Saturday, July 12, 2008

Air Canada's rules may cost little girl's life!

A window of opportunity appears to have closed for a five-year-old girl, who is suffering from a rare genetic disorder after Air Canada failed to allow her to board a flight to China, where she hoped to recieve an experimental stem cell treatment that may extend her life.

Seeking treatment for Batten disease, which is only available in China, Hailey and her mother Miranda Goranflo were headed to Beijing after making the trip from Louisville, Ky.

Batten disease is a rare and fatal genetic disorder for which there is as yet no cure. It begins in childhood, and people who suffer from it generally do not live past the age of 12. Patients commonly experience vision problems, seizures, clumsiness or slowed growth, among other problems.

Still, Hailey's family managed to raise nearly $100,000 for the trip to China, where the little girl was scheduled to receive the experimental stem cell treatment.

But when they went to board their Air China flight at Vancouver Airport on Monday, the airline wanted medical clearance.

That arrived the next day. But the next available flight was on Air Canada. But even with her doctor's assurances they refused to allow Hailey on board. Instead the airline demanded time to assess her situation.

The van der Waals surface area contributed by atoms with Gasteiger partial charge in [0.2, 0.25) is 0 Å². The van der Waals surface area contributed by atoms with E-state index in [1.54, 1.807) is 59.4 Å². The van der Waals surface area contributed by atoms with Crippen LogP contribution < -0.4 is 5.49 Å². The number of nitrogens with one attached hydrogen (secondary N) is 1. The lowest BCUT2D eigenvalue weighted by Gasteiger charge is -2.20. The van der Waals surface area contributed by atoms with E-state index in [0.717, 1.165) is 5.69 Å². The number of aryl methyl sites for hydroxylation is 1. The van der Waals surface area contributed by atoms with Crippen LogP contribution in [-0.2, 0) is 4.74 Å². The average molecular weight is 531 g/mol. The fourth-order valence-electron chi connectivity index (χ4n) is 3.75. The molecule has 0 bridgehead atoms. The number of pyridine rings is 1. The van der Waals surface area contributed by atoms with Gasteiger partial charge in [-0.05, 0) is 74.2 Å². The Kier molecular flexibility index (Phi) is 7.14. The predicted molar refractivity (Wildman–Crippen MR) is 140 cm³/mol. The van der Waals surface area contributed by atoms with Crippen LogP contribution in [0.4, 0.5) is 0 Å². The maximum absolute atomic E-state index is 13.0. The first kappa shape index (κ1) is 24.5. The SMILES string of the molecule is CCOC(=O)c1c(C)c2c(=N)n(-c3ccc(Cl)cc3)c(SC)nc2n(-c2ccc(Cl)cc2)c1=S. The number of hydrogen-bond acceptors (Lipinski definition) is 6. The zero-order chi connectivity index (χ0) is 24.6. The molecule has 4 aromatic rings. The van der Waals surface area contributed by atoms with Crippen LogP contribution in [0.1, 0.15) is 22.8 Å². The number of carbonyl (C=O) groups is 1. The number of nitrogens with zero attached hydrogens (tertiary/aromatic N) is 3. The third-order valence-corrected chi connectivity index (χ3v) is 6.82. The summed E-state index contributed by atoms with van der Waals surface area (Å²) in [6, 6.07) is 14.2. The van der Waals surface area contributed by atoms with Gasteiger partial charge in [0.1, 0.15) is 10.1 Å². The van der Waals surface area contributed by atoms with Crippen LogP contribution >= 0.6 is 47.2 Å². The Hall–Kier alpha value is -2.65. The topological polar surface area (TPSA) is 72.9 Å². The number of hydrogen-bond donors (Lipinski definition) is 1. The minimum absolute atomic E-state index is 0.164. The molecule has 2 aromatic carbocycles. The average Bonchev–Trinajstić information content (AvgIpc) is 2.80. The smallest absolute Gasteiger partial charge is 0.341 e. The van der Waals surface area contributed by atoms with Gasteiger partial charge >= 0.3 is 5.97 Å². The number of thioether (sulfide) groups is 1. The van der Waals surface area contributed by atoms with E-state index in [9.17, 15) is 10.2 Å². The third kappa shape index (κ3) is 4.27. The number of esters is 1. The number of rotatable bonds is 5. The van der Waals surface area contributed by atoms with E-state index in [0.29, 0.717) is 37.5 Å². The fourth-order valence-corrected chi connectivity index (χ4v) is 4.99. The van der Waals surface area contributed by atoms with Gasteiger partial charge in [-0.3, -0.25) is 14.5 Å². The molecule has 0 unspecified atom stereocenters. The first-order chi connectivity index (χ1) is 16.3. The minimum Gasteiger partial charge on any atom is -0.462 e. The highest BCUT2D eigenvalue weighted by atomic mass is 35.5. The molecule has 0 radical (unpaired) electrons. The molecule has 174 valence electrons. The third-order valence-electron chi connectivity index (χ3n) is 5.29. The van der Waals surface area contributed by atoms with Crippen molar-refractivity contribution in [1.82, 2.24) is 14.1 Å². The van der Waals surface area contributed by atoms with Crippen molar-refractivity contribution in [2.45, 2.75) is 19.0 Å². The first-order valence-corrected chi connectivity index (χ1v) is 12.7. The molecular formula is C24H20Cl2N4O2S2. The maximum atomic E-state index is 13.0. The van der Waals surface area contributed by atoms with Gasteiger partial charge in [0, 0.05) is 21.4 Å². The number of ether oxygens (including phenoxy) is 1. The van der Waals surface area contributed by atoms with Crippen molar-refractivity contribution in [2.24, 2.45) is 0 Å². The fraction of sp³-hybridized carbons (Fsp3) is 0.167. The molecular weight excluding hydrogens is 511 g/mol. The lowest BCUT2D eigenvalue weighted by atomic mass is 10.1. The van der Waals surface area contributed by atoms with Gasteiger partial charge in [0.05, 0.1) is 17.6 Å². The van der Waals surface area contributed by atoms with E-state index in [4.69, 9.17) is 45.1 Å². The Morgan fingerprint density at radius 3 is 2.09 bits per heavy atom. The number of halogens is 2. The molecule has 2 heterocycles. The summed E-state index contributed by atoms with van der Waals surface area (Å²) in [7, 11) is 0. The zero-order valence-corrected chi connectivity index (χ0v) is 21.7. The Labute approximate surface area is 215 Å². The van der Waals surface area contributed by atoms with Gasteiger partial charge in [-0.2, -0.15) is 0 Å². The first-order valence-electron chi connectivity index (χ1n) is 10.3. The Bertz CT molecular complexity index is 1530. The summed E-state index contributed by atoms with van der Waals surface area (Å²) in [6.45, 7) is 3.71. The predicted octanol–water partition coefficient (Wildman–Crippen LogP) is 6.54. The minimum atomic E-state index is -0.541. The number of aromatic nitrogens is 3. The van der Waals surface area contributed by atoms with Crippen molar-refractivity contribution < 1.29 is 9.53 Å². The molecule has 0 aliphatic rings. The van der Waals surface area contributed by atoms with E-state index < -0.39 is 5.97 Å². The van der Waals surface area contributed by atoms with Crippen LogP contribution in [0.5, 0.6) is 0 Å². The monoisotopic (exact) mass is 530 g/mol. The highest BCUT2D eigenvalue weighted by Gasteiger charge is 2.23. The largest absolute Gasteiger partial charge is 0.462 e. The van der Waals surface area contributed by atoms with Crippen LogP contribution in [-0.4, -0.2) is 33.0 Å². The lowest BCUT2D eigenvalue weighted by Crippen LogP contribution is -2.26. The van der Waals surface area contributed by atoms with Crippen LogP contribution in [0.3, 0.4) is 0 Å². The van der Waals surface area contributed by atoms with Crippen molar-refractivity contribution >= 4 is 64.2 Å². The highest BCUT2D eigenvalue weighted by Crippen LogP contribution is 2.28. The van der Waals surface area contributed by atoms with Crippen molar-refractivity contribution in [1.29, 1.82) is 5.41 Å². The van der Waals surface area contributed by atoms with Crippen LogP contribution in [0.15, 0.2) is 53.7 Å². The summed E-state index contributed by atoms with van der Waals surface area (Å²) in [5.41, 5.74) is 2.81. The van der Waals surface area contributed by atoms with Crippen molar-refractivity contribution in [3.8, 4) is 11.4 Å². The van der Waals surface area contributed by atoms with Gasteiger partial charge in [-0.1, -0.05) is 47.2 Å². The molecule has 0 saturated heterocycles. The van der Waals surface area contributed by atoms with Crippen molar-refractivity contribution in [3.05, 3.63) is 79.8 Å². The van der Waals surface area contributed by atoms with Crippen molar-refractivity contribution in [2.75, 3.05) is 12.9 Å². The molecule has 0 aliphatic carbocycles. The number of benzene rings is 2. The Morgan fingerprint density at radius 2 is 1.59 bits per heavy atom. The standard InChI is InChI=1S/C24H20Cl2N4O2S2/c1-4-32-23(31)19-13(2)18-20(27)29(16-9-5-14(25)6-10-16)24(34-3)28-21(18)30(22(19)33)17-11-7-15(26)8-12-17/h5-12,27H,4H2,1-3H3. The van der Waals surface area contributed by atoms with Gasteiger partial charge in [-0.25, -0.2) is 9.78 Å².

But before that could happen, her condition deteriorated and she was rushed to Children's Hospital in Vancouver after suffering a seizure. On Friday the news got even worse for Hailey because no doctor in Vancouver would clear her to fly to China.

So on Friday night, she was scheduled to return to Kentucky via Medivac.

After this horrific ordeal, Miranda's mom can't help but think that if only Air Canada had bent its rules a bit, her daughter could be in Beijing now getting better, instead of going home, possibly to die.

"This was her chance to get better. This was her chance and she's missed it."

But Air Canada spokesperson Angela Mah defended the airline's decision not to allow Hailey on board the flight to China.

"Our first priority is always to ensure the safety of all of our customers and the crew onboard our flight,'' she said.

When informed that Batten disease is not contagious, she said the Airline will always err on the side of safety and caution.

Hailey's three-year-old brother Carter also suffers from the illness, as Goranflo describes on the family's website at


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